Novel bilayer dissolving microneedle arrays with concentrated PLGA nano-microparticles for targeted intradermal delivery: Proof of concept

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Abstract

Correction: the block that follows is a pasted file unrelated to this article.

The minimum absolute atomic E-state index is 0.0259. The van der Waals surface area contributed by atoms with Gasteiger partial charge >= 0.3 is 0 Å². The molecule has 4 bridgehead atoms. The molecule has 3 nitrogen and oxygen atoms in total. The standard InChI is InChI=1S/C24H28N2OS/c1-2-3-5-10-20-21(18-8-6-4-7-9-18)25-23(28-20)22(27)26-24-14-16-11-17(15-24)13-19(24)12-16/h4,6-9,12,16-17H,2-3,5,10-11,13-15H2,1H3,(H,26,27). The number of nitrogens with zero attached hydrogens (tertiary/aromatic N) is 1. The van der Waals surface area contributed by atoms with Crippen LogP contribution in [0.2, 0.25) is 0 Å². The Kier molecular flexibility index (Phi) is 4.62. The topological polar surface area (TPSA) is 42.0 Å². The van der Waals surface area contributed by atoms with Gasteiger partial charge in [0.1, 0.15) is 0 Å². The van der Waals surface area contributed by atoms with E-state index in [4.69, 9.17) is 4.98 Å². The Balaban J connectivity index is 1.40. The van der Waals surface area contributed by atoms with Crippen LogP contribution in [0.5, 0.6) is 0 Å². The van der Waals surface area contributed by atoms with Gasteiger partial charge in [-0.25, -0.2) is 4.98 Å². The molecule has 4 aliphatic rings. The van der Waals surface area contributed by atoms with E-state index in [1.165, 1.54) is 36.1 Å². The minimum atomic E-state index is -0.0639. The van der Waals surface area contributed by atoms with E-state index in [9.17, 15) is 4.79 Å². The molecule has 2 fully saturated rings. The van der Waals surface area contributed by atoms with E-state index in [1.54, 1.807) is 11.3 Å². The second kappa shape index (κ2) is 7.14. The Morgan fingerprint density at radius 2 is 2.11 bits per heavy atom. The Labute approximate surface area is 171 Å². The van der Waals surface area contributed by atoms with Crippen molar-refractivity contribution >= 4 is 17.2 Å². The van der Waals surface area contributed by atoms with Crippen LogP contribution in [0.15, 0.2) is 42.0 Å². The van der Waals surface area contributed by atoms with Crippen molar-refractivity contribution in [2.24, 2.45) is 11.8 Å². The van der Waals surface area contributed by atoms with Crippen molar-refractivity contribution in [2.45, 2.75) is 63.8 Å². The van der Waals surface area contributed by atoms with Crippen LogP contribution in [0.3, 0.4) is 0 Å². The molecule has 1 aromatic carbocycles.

Polymeric microneedle (MN) arrays continue to receive growing attention due to their ability to bypass the skin's stratum corneum barrier in a minimally-invasive fashion and achieve enhanced transdermal drug delivery and “targeted” intradermal vaccine administration. In this research work, we fabricated biodegradable bilayer MN arrays containing nano - microparticles for targeted and sustained intradermal drug delivery. For this study, model drug (vitamin D3, VD3)-loaded PLGA nano- and microparticles (NMP) were prepared by a single emulsion solvent evaporation method with 72.8% encapsulation of VD3. The prepared NMP were directly mixed 20% w/v poly(vinyl pyrrolidone) (PVP) gel, with the mixture filled into laser engineered micromoulds by high-speed centrifugation (30 min) to concentrate NMP into MN shafts. The particle size of PLGA NMP ranged from 300 nm to 3.5 μm and they retained their particle size after moulding of bilayer MN arrays. The relatively wide particle size distribution of PLGA NMP was shown to be important in producing a compact structure in bilayer conical, as well as pyramidal, MN, as confirmed by scanning electron microscopy. The drug release profile from PLGA NMP was tri-phasic, being sustained over 5 days. The height of bilayer MN arrays was influenced by the weight ratio of NMP and 20% w/v PVP. Good mechanical and insertion profiles (into a skin simulant and excised neonatal porcine skin) were confirmed by texture analysis and optical coherence tomography, respectively. Ex vivo intradermal neonatal porcine skin penetration of VD3 NMP from bilayer MN was quantitatively analysed after cryostatic skin sectioning, with 74.2 ± 9.18% of VD3 loading delivered intradermally. The two-stage novel processing strategy developed here provides a simple and easy method for localising particulate delivery systems into dissolving MN. Such systems may serve as promising means for controlled transdermal delivery and targeted intradermal administration.

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